In accordance with the Rules, paragraphs 2(a) and 4(a), the Center formally notified the Respondent of the Complaint, and the proceedings commenced on January 18, 2012. In accordance with the Rules, paragraph 5(a), the due date for Response was February 7, 2012. The Respondent did not submit any response. Accordingly, the Center notified the Respondent’s default on February 8, 2012.

The Center appointed Stéphane Lemarchand as the sole panelist in this matter on February 14, 2012. The Panel finds that it was properly constituted. The Panel has submitted the Statement of Acceptance and Declaration of Impartiality and Independence, as required by the Center to ensure compliance with the Rules, paragraph 7.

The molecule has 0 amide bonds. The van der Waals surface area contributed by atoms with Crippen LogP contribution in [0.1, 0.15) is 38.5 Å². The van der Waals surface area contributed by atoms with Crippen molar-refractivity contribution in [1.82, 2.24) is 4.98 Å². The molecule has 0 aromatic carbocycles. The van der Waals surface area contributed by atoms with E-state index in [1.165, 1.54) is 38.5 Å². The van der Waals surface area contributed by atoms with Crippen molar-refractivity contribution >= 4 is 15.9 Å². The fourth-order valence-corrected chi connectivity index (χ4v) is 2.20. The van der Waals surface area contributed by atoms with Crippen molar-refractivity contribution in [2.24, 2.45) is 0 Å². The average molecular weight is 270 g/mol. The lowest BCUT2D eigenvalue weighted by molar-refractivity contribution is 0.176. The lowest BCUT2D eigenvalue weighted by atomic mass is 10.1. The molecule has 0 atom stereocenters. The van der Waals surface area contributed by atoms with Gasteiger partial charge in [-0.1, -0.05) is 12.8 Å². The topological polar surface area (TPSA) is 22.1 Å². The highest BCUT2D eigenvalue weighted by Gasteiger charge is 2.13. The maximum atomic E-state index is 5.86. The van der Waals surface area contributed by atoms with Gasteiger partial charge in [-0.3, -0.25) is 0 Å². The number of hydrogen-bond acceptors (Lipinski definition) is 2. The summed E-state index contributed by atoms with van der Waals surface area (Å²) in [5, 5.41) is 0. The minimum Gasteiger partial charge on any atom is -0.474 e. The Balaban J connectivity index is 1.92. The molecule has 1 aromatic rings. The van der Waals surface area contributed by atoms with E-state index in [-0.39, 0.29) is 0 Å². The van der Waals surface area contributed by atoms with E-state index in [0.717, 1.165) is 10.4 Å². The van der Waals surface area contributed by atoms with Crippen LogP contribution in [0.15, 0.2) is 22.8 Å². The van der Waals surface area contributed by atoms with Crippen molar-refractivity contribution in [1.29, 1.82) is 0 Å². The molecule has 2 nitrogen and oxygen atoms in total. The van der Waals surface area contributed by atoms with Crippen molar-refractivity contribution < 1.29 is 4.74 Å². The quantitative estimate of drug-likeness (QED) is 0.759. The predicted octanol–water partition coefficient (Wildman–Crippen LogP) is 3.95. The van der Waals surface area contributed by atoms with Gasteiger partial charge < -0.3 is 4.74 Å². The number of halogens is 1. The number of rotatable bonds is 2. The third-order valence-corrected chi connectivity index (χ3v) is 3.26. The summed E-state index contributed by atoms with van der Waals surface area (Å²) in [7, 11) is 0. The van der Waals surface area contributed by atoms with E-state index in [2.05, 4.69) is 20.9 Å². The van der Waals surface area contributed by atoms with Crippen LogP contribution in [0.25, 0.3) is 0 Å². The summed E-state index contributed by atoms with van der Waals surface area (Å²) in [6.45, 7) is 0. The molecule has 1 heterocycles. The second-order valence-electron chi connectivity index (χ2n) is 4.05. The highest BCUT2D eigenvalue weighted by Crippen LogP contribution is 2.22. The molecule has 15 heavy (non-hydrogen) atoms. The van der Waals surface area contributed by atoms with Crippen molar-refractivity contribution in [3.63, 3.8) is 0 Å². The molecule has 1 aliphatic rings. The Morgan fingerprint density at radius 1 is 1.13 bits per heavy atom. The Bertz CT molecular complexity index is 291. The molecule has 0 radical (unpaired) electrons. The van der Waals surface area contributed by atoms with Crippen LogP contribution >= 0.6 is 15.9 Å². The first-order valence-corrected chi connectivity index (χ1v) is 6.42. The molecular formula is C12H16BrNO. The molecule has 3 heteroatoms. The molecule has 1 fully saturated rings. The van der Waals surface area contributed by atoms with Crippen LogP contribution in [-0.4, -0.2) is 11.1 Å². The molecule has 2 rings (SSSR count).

4. Factual Background

The Complainant is a real estate brokerage company doing business in the United States.

The Complainant owns several U.S. trademark registrations for marks consisting of JOHN L. SCOTT or the name "John L. Scott" with other terms, such as "portfolio" for a variety of real estate services. The mark JOHN L. SCOTT was first registered in 1992; another registration, issued in 2003, claims a date of first use in 1931 and a date of first use in commerce in 1948.

The Complainant operates a website at "www.johnlscott.com" through which it offers real estate listing information and access to third party real estate services.

The Respondent registered the disputed domain name <johnlscott.org> on November 19, 2011.